In the 1990s, the collapse of the Soviet Union left many Soviet-era biological weapons facilities vulnerable to theft while globalization provided new linkages to transport materials and sell technology across borders to non-state actors searching for unconventional means of intimidating governments. Simultaneously, a string of bioterrorism attempts internationally in the 1980-90s redefined bioterrorism not as a deterrent or a last-resort, but a powerful threat to the authority of the world powers that created these weapons in the first place. Response to a biological threat became both a health, military, political, and economic issue that the United States responded to by putting the military in charge of much public health response funding.
Case Study: 1990s US Response Policy Reforms
Responding to the new threat of bioterrorism, Presidential Decision Directive 39 (PDD-39, June 1995) defined responsibilities for federal agencies in the event of a biological attack.
The Federal Bureau of Investigation (FBI) was assigned lead responsibility for resolving immediate emergencies and crime scene investigation to gather evidence to prosecution perpetrators. The Federal Emergency Management Agency (FEMA) and the Office of Emergency Management Preparedness (OEP) were to coordinate health and medical services in the event of an attack. However, the Defense Against Weapons of Mass Destruction Act (1997) allocated the majority of health and medical response funding to the Department of Defense (DOD), tasked with developing domestic preparedness training programs for local, state and federal agencies on how to cope with chemical, biological, radiological, and nuclear (CBRN) threats. Finally, military responsibility for response falls on the site’s corresponding regional National Guard Rapid Assessment and Initial Detection Teams (10 in total) and the Marine Corps Chemical and Biological Incident Response Force.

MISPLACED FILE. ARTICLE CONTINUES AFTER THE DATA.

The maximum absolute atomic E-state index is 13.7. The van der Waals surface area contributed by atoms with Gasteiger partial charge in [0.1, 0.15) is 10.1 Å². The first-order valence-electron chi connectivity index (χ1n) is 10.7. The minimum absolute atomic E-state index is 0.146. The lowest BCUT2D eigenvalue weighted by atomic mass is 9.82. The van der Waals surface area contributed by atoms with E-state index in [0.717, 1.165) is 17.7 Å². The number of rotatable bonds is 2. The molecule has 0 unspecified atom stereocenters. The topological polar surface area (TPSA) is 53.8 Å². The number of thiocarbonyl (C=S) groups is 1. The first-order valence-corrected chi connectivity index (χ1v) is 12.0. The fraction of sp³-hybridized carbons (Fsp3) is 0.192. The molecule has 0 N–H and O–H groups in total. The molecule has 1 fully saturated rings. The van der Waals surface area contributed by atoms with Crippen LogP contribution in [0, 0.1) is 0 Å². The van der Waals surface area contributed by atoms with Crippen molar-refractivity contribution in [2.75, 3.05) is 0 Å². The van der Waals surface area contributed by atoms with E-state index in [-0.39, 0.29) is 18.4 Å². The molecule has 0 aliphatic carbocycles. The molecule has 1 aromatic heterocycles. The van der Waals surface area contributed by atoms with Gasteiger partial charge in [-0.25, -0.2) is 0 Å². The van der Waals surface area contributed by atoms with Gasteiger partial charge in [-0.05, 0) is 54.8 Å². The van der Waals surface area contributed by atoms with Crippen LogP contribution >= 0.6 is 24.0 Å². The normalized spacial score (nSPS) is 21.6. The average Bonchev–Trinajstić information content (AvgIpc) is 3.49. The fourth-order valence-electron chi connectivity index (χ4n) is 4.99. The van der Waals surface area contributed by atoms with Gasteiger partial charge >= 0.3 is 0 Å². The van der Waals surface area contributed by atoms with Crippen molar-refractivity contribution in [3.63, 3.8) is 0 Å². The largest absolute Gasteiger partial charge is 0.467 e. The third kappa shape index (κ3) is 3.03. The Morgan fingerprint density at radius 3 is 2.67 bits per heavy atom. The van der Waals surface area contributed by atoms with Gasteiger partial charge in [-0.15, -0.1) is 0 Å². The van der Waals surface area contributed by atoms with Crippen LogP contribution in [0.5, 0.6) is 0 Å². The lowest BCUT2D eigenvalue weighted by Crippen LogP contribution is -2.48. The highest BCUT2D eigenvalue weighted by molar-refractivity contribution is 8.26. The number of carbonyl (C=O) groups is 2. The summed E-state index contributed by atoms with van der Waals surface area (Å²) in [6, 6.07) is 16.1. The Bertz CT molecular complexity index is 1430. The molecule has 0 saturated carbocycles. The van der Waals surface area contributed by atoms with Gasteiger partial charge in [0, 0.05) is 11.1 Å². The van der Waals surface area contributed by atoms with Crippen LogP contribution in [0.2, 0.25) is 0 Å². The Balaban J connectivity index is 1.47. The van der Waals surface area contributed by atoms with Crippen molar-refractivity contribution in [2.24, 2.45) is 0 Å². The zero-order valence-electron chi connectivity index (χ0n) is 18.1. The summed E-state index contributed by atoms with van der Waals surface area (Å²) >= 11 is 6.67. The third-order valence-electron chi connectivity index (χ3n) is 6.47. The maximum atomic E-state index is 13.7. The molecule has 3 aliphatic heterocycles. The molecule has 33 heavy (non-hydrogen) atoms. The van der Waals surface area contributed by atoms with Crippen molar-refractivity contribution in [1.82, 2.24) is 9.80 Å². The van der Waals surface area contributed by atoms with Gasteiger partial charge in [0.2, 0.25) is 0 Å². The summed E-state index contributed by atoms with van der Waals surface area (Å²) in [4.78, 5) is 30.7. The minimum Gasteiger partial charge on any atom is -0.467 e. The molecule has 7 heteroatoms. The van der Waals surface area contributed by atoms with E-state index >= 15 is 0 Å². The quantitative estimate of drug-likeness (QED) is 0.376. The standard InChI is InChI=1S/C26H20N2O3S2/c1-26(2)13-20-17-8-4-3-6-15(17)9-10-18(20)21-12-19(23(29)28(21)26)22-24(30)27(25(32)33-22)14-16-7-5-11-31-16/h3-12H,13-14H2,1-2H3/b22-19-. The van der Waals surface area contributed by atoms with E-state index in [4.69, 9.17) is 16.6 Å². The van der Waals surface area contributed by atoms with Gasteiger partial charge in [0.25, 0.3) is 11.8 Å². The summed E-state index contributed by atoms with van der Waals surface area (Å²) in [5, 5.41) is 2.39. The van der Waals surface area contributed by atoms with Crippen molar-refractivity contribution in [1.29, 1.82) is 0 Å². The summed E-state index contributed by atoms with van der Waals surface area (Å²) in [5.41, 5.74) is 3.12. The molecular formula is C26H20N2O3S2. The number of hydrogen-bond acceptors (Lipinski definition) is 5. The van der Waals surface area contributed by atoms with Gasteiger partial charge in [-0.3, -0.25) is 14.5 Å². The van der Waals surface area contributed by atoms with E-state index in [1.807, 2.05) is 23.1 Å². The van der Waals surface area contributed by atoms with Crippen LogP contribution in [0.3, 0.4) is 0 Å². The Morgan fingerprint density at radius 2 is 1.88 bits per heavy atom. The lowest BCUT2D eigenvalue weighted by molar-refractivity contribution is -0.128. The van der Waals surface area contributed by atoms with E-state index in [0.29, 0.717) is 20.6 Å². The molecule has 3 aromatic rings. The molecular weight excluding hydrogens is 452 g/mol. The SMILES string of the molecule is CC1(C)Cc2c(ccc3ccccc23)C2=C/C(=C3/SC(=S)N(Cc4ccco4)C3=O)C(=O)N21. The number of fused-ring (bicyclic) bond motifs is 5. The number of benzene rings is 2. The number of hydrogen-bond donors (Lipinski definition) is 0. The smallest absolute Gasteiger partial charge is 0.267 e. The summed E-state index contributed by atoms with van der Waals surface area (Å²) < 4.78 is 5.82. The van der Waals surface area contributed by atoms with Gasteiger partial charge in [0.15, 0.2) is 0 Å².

Future Direction for Bioterrorism Response?
This demonstrates how fear of an unknown attack motivates more funding for the defense budget, which can at time become a black box. An alternative could be funding transparent public health and medical programs or addressing systemic public health inequalities that a biological weapon attack would exacerbate.